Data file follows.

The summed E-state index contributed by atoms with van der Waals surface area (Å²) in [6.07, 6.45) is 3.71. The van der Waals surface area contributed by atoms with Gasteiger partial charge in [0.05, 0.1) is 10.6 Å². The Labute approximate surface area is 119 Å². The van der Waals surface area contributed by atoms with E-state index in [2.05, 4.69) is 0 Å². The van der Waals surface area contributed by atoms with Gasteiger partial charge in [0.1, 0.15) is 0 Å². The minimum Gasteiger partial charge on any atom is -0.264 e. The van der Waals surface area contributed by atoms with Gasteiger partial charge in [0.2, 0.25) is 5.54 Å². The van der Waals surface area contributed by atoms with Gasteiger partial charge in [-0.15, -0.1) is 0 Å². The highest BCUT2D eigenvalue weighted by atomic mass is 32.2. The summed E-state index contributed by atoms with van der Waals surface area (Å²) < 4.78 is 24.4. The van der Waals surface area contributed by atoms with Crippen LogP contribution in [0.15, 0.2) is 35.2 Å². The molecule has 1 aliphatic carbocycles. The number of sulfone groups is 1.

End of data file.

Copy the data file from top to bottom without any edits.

The summed E-state index contributed by atoms with van der Waals surface area (Å²) in [6.07, 6.45) is 3.71. The van der Waals surface area contributed by atoms with Gasteiger partial charge in [0.05, 0.1) is 10.6 Å². The Labute approximate surface area is 119 Å². The van der Waals surface area contributed by atoms with E-state index in [2.05, 4.69) is 0 Å². The van der Waals surface area contributed by atoms with Gasteiger partial charge in [0.1, 0.15) is 0 Å². The minimum Gasteiger partial charge on any atom is -0.264 e. The van der Waals surface area contributed by atoms with Gasteiger partial charge in [0.2, 0.25) is 5.54 Å². The van der Waals surface area contributed by atoms with Gasteiger partial charge in [-0.15, -0.1) is 0 Å². The highest BCUT2D eigenvalue weighted by atomic mass is 32.2. The summed E-state index contributed by atoms with van der Waals surface area (Å²) < 4.78 is 24.4. The van der Waals surface area contributed by atoms with Crippen LogP contribution in [0.15, 0.2) is 35.2 Å². The molecule has 1 aliphatic carbocycles. The number of sulfone groups is 1.